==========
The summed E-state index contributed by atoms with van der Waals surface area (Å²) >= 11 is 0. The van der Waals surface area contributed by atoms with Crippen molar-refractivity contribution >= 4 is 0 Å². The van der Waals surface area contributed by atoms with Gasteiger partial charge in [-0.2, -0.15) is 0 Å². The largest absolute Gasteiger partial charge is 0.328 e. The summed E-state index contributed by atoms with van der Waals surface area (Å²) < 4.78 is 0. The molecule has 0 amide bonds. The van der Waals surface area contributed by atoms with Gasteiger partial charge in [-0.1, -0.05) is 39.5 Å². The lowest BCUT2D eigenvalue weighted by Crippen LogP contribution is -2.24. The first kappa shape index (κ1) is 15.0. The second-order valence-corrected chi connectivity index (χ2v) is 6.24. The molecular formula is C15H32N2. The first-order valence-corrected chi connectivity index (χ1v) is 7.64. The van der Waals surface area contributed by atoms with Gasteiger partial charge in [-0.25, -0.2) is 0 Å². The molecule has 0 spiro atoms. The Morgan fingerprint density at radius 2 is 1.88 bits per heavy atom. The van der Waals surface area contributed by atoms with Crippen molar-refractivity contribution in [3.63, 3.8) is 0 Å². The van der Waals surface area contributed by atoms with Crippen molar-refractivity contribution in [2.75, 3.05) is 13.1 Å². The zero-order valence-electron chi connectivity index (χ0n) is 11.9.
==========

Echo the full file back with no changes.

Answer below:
The summed E-state index contributed by atoms with van der Waals surface area (Å²) >= 11 is 0. The van der Waals surface area contributed by atoms with Crippen molar-refractivity contribution >= 4 is 0 Å². The van der Waals surface area contributed by atoms with Gasteiger partial charge in [-0.2, -0.15) is 0 Å². The largest absolute Gasteiger partial charge is 0.328 e. The summed E-state index contributed by atoms with van der Waals surface area (Å²) < 4.78 is 0. The molecule has 0 amide bonds. The van der Waals surface area contributed by atoms with Gasteiger partial charge in [-0.1, -0.05) is 39.5 Å². The lowest BCUT2D eigenvalue weighted by Crippen LogP contribution is -2.24. The first kappa shape index (κ1) is 15.0. The second-order valence-corrected chi connectivity index (χ2v) is 6.24. The molecular formula is C15H32N2. The first-order valence-corrected chi connectivity index (χ1v) is 7.64. The van der Waals surface area contributed by atoms with Gasteiger partial charge in [-0.25, -0.2) is 0 Å². The molecule has 0 spiro atoms. The Morgan fingerprint density at radius 2 is 1.88 bits per heavy atom. The van der Waals surface area contributed by atoms with Crippen molar-refractivity contribution in [3.63, 3.8) is 0 Å². The van der Waals surface area contributed by atoms with Crippen molar-refractivity contribution in [2.75, 3.05) is 13.1 Å². The zero-order valence-electron chi connectivity index (χ0n) is 11.9.